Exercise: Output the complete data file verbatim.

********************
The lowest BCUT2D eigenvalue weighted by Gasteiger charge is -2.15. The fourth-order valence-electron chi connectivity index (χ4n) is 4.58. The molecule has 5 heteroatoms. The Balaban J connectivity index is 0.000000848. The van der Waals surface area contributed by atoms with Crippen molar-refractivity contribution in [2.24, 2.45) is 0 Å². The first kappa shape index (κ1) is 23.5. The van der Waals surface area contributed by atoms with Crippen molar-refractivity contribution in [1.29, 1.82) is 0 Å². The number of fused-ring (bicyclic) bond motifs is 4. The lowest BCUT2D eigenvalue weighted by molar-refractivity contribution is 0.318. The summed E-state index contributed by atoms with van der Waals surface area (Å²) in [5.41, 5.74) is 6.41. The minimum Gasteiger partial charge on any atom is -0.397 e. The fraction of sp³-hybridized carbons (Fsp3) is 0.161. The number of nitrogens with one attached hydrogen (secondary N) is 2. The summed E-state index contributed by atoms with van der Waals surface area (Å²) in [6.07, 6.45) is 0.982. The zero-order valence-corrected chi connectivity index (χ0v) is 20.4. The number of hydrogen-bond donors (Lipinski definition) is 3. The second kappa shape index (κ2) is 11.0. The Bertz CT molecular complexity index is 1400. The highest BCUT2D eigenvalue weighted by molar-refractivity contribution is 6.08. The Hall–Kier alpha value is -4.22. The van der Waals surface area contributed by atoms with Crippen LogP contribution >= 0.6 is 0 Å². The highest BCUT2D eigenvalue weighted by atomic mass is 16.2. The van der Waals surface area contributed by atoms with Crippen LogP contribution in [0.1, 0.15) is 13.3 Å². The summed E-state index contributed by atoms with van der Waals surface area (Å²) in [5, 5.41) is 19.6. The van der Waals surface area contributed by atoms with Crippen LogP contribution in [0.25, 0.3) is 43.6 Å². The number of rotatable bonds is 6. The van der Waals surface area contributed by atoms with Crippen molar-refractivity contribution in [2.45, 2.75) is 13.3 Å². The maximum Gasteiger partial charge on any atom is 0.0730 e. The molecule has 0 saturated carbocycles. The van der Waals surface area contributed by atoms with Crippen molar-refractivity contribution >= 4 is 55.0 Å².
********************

The lowest BCUT2D eigenvalue weighted by Gasteiger charge is -2.15. The fourth-order valence-electron chi connectivity index (χ4n) is 4.58. The molecule has 5 heteroatoms. The Balaban J connectivity index is 0.000000848. The van der Waals surface area contributed by atoms with Crippen molar-refractivity contribution in [2.24, 2.45) is 0 Å². The first kappa shape index (κ1) is 23.5. The van der Waals surface area contributed by atoms with Crippen molar-refractivity contribution in [1.29, 1.82) is 0 Å². The number of fused-ring (bicyclic) bond motifs is 4. The lowest BCUT2D eigenvalue weighted by molar-refractivity contribution is 0.318. The summed E-state index contributed by atoms with van der Waals surface area (Å²) in [5.41, 5.74) is 6.41. The minimum Gasteiger partial charge on any atom is -0.397 e. The fraction of sp³-hybridized carbons (Fsp3) is 0.161. The number of nitrogens with one attached hydrogen (secondary N) is 2. The summed E-state index contributed by atoms with van der Waals surface area (Å²) in [6.07, 6.45) is 0.982. The zero-order valence-corrected chi connectivity index (χ0v) is 20.4. The number of hydrogen-bond donors (Lipinski definition) is 3. The second kappa shape index (κ2) is 11.0. The Bertz CT molecular complexity index is 1400. The highest BCUT2D eigenvalue weighted by molar-refractivity contribution is 6.08. The Hall–Kier alpha value is -4.22. The van der Waals surface area contributed by atoms with Crippen LogP contribution >= 0.6 is 0 Å². The highest BCUT2D eigenvalue weighted by atomic mass is 16.2. The van der Waals surface area contributed by atoms with Crippen LogP contribution in [0.1, 0.15) is 13.3 Å². The summed E-state index contributed by atoms with van der Waals surface area (Å²) in [5, 5.41) is 19.6. The van der Waals surface area contributed by atoms with Crippen LogP contribution in [0.25, 0.3) is 43.6 Å². The number of rotatable bonds is 6. The van der Waals surface area contributed by atoms with Crippen molar-refractivity contribution in [2.45, 2.75) is 13.3 Å². The maximum Gasteiger partial charge on any atom is 0.0730 e. The molecule has 0 saturated carbocycles. The van der Waals surface area contributed by atoms with Crippen molar-refractivity contribution >= 4 is 55.0 Å².